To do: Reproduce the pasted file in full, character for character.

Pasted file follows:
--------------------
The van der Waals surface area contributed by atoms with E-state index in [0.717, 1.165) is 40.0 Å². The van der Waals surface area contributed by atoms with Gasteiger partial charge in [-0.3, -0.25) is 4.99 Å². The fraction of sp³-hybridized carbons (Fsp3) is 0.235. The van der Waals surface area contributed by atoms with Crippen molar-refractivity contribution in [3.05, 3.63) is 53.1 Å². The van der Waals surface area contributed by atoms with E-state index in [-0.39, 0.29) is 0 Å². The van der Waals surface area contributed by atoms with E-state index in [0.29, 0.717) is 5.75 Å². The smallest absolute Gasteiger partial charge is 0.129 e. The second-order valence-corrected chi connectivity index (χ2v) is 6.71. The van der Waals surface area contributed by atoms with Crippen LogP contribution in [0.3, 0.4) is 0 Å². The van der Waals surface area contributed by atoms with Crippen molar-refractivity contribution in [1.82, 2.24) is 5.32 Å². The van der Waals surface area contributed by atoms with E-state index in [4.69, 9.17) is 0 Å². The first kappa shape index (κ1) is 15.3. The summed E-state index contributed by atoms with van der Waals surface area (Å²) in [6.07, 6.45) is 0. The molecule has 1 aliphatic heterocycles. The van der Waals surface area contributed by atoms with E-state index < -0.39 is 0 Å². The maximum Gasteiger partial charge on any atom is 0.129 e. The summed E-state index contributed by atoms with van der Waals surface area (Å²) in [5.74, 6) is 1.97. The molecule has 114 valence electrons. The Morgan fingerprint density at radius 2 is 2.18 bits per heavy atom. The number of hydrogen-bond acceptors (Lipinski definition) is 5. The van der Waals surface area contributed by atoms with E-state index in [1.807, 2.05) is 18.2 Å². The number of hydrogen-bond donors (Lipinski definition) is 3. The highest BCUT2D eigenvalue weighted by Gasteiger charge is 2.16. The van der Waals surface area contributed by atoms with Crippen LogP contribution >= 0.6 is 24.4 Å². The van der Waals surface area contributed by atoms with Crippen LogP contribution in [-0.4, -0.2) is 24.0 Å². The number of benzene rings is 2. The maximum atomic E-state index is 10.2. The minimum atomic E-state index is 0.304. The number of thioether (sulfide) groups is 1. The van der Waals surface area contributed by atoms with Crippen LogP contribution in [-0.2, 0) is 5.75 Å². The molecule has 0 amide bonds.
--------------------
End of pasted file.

The van der Waals surface area contributed by atoms with E-state index in [0.717, 1.165) is 40.0 Å². The van der Waals surface area contributed by atoms with Gasteiger partial charge in [-0.3, -0.25) is 4.99 Å². The fraction of sp³-hybridized carbons (Fsp3) is 0.235. The van der Waals surface area contributed by atoms with Crippen molar-refractivity contribution in [3.05, 3.63) is 53.1 Å². The van der Waals surface area contributed by atoms with E-state index in [-0.39, 0.29) is 0 Å². The van der Waals surface area contributed by atoms with E-state index in [0.29, 0.717) is 5.75 Å². The smallest absolute Gasteiger partial charge is 0.129 e. The second-order valence-corrected chi connectivity index (χ2v) is 6.71. The van der Waals surface area contributed by atoms with Crippen LogP contribution in [0.3, 0.4) is 0 Å². The van der Waals surface area contributed by atoms with Crippen molar-refractivity contribution in [1.82, 2.24) is 5.32 Å². The van der Waals surface area contributed by atoms with E-state index in [4.69, 9.17) is 0 Å². The first kappa shape index (κ1) is 15.3. The summed E-state index contributed by atoms with van der Waals surface area (Å²) in [6.07, 6.45) is 0. The molecule has 1 aliphatic heterocycles. The van der Waals surface area contributed by atoms with E-state index < -0.39 is 0 Å². The maximum Gasteiger partial charge on any atom is 0.129 e. The summed E-state index contributed by atoms with van der Waals surface area (Å²) in [5.74, 6) is 1.97. The molecule has 114 valence electrons. The Morgan fingerprint density at radius 2 is 2.18 bits per heavy atom. The number of hydrogen-bond acceptors (Lipinski definition) is 5. The van der Waals surface area contributed by atoms with E-state index in [1.807, 2.05) is 18.2 Å². The number of hydrogen-bond donors (Lipinski definition) is 3. The highest BCUT2D eigenvalue weighted by Gasteiger charge is 2.16. The van der Waals surface area contributed by atoms with Crippen LogP contribution >= 0.6 is 24.4 Å². The van der Waals surface area contributed by atoms with Crippen LogP contribution in [-0.4, -0.2) is 24.0 Å². The number of benzene rings is 2. The maximum atomic E-state index is 10.2. The minimum atomic E-state index is 0.304. The number of thioether (sulfide) groups is 1. The van der Waals surface area contributed by atoms with Crippen LogP contribution in [-0.2, 0) is 5.75 Å². The molecule has 0 amide bonds.